Decrease Stress to Improve Profits

NEW ZEALAND - Cow behaviour expert, Darold Klindworth, says farmers need to identify the signs of cow stress to improve the milking experience for their animals and staff.
calendar icon 15 May 2012
clock icon 2 minute read

He says by making a few changes to the milking process, farmers can make a real impact on a farm’s bottom line.

“When a cow is stressed, it can lead to lower milk yields, increased milking time and higher animal health costs. Plus, if your cows are stressed and acting out, that often creates stress for staff as well,” says Mr Klindworth.

“While many cows demonstrate outward signs of stress, some cows do not. That’s why it pays to learn a bit about how cows are naturally hard-wired to react to certain stimuli around them.

“That way, you can create a better milking experience for the animals and farm staff,” he explains.

Mr Klindworth’s ‘Thinking Like a Cow’ workshop is one of 12 seminars on offer to farmers attending the DairyNZ Farmers’ Forum at Hamilton’s Mystery Creek Events Centre on May 23-24. The forum is free to levy-paying farmers and their staff.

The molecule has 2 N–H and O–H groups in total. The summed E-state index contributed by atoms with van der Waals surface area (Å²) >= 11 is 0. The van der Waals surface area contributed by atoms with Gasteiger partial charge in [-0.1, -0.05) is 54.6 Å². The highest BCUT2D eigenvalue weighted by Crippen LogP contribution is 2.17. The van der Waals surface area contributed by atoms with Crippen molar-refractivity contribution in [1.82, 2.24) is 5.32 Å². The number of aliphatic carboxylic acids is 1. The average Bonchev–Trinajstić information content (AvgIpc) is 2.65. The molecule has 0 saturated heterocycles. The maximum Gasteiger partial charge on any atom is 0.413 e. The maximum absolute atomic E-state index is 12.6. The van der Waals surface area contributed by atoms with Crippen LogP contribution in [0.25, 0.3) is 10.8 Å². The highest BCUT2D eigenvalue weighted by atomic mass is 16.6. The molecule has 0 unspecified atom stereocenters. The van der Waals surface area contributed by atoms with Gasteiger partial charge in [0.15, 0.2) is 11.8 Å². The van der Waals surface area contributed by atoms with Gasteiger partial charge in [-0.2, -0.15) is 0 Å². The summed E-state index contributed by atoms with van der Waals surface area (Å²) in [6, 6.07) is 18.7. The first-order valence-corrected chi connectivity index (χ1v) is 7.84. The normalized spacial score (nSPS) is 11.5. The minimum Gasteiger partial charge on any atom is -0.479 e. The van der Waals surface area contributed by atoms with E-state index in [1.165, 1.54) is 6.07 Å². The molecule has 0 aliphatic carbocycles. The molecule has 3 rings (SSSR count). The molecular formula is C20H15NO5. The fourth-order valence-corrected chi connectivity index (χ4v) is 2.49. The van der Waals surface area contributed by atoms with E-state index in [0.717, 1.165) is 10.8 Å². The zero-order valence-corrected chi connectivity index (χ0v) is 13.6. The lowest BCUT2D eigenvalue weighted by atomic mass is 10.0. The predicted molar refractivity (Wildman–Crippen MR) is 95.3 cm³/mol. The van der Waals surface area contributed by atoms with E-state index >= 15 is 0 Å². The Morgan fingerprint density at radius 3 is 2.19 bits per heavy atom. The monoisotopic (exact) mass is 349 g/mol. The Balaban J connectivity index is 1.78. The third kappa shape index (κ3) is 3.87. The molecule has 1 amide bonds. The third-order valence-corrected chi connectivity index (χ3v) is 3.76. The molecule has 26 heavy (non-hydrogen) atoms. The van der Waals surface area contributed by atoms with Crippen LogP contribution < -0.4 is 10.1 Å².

Those attending the ‘Thinking Like a Cow’ workshop will get information about stimuli that causes cow stress, how to identify signs of stress and changes to get the best behaviour out of the herd.

Mr Klindworth says the way a cow responds to loud noises, sudden movements or even certain smells is in its evolutionary nature.

“In the wild, dairy cows’ survival depended on their response to activities around them. For instance, their natural response to a sudden movement or noise is to flee. So if a farmer suddenly flaps his arms and shouts, cows will get agitated and flighty rather than choose to walk calmly into the milking shed.”

Mr Klindworth will discuss research that shows if a cow is stressed, the increased adrenalin in her system can adversely affect milk let-down times by as much as 30 minutes. “So, if we can eliminate activities such as forcibly pushing cows into the shed, for instance, we can speed up milking times significantly,” says Mr Klindworth.

Decreasing cow stress can also have a significant impact on animal wellness, he says.

“Stress is one of the many factors that can increase a cow’s probability of being infected with mastitis. Additionally, stressful trips down the race or anxiety due to crowding inside the yard can contribute to lameness.

“In the end, happy cows can lead to a decrease in farm working expenses and increased profitability.”

TheCattleSite News Desk

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